April 2007 FACES of High/Scope Family and Child Literacy Program in partnership with Capilano College 4 years 22 sessions average 9 adults and their children attending per session Families have built support networks outside the program and have learned about resources and cultures in the community.
April 2007 8 indicators 1.Leaders and Leadership 2.Transitions*** 3.Teacher Supports 4.Engaging Environments 5.Effective Curricula 6.Family, School and Community Partnerships*** 7.Respecting Diversity*** 8.Assessing Progress
April 2007 10 keys to Ready Schools 1.Ready schools smooth transitions between home and school 2.Strive for continuity between early care and education programs and elementary schools 3.Help children learn and make sense of the complex and exciting world 4.Are committed to the success of every child
April 2007 Keys to Ready Schools cont’d 5. Are committed to the success of every teacher and every adult who interacts with children during the school day 6. Introduce or expand various approaches that have been shown to raise achievement 7. Are learning organization that alter practices and programs if they do not benefit children 8. Serve Children in Communities 9. Take Responsibilities for Results 10. Have Strong Leadership
April 2007 Changing the Community’s Views Municipal Alcohol Policy adopted by District of Squamish and SD 48 Six keys (Blue Ribbon Policy): 1.A list of locations eligible for alcohol use 2.Management Practices 3.Prevention 4.Enforcement Procedures and Penalties for non-compliance with policy. 5.Signs 6.Ongoing support carrying out the policy and plan
April 2007 Honoring Diverse Cultures Special Project to deepen relationship with Indo- Canadian Community Sustaining strong relationship with First Nations Intercultural learning www.fncaringsociey.com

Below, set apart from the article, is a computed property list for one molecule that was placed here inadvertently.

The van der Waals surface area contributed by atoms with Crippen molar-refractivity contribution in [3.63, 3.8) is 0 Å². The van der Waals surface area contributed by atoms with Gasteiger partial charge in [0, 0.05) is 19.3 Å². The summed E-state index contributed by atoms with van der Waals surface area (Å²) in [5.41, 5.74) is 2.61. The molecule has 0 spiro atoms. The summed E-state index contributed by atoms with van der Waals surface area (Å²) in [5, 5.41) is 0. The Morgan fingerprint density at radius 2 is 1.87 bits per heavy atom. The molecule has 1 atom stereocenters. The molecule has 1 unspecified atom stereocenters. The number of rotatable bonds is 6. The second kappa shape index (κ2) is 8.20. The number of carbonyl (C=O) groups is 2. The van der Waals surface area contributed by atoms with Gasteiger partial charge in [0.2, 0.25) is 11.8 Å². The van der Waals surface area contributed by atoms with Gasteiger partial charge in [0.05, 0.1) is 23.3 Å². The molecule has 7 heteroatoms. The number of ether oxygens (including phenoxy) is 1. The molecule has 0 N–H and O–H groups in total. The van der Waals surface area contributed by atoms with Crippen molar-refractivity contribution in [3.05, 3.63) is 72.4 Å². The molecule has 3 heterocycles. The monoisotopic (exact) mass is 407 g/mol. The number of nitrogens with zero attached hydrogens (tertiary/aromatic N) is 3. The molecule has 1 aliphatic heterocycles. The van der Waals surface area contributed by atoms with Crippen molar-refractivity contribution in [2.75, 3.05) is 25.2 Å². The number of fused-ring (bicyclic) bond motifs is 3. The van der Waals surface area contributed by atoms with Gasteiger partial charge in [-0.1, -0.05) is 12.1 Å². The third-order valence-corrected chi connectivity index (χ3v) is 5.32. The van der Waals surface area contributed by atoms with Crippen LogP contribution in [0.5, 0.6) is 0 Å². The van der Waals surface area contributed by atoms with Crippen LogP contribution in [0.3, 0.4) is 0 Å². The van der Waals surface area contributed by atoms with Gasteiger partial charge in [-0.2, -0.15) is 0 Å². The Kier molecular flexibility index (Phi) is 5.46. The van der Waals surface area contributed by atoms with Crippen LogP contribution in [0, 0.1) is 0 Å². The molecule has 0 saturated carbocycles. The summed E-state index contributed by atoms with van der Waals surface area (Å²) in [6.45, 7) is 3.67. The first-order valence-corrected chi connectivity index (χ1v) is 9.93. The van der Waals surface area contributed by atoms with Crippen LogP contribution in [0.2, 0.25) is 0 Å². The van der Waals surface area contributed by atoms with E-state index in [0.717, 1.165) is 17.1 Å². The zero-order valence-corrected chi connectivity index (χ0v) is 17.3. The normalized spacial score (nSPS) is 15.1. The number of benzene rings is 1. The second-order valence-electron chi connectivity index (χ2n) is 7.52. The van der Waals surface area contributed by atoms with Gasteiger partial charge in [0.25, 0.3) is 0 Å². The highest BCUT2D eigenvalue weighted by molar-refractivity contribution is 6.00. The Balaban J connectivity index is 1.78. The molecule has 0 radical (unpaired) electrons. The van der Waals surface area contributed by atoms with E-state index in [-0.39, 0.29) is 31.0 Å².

April 2007 Intercultural Learning First Nations, South Asian, Japanese, Nepalese, Chinese, Mandarin, North Korean – ever changing SFP Punjabi Pilot Documenting implementation of High/Scope in First Nations Sites (Corridor)
April 2007 Community Action Plan –Key Elements Broad community involvement and ownership Based on Data-driven assessment of risks Mutually agreed upon focus and priorities Research based programs, policies and practices, building on existing resources. Outcome-based plan and evaluation strategy
April 2007 CTC Canada National Conference Squamish- Goal 2007 –Showcase Prevention Work in Sea to Sky –Promising Approaches –Launch High/Scope Centre for Excellence for BC –Training of Rob Smith as a certified Trainer –Safe Communities –We need new partners to lead this.
April 2007 Additions to the CTC Model CTC has held four annual Conferences: Early Intervention Population Health Social Environments Community Development
April 2007 Other benefits to the community National Family Week Child Abuse Awareness month Evaluation Workshop for Grass roots organizations Some of our partners/Squamish has received recognition based on CTC and its programs
April 2007 Implementing the Comprehensive Community Action Plan Educating and engaging the entire community so that everyone has a significant and valued role to play in implementing the plan Monitoring implementation of programs, policies and practices Monitoring progress toward desired outcomes through regular assessment and evaluation Celebrating successes
April 2007 Other goals for 2007 Sustain evidence based programs Next round of promising approaches Evaluation support to 1-2 community groups Repeat Community Assessment Safe Communities Designation CTC National Conference/Prevention Showcase
April 2007 Sharing Our Success Seats are available in trainings We have two locally based SFP trainers We have High Scope Adult Trainers almost certified and will be able to provide authorized training through our Centre for Excellence. Model Classrooms We have a trainer certified to deliver most CTC training.
April 2007 Predictors of Sustainability Predictors of sustainability during initial funding: Fidelity of CTC Implementation Board Knowledge Coalition Functioning (internal) Coalition Functioning (external) Community Readiness
April 2007 Sustaining Over Time “It’s a long-term relay race.” Adapted from Sonja Lebans
April 2007 It’s bigger than youth CTC Squamish has created a community environment that values collaboration and partnership which has helped many other groups and organizations thrive. It has created great confidence that complex community problems can be addressed by sustained local community action. -Pam Gliatis, Squamish Volunteer Centre
April 2007 Results, resilience and relationships Long – term action Invest in quality It takes leadership and partners